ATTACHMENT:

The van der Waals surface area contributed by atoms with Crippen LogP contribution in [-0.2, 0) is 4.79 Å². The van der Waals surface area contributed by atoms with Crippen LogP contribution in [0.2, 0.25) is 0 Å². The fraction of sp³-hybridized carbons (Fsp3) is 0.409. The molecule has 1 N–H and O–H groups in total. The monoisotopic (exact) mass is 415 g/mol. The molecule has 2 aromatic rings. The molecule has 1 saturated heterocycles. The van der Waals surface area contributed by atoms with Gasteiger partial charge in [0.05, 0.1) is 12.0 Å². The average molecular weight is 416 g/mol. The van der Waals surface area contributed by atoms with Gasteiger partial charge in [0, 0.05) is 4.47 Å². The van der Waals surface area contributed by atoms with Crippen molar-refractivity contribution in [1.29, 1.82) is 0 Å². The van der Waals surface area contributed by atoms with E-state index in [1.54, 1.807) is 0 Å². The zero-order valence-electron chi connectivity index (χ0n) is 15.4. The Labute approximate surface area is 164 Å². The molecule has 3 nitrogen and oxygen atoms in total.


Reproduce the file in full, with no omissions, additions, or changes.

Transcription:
The van der Waals surface area contributed by atoms with Crippen LogP contribution in [-0.2, 0) is 4.79 Å². The van der Waals surface area contributed by atoms with Crippen LogP contribution in [0.2, 0.25) is 0 Å². The fraction of sp³-hybridized carbons (Fsp3) is 0.409. The molecule has 1 N–H and O–H groups in total. The monoisotopic (exact) mass is 415 g/mol. The molecule has 2 aromatic rings. The molecule has 1 saturated heterocycles. The van der Waals surface area contributed by atoms with Gasteiger partial charge in [0.05, 0.1) is 12.0 Å². The average molecular weight is 416 g/mol. The van der Waals surface area contributed by atoms with Gasteiger partial charge in [0, 0.05) is 4.47 Å². The van der Waals surface area contributed by atoms with Crippen molar-refractivity contribution in [1.29, 1.82) is 0 Å². The van der Waals surface area contributed by atoms with E-state index in [1.54, 1.807) is 0 Å². The zero-order valence-electron chi connectivity index (χ0n) is 15.4. The Labute approximate surface area is 164 Å². The molecule has 3 nitrogen and oxygen atoms in total.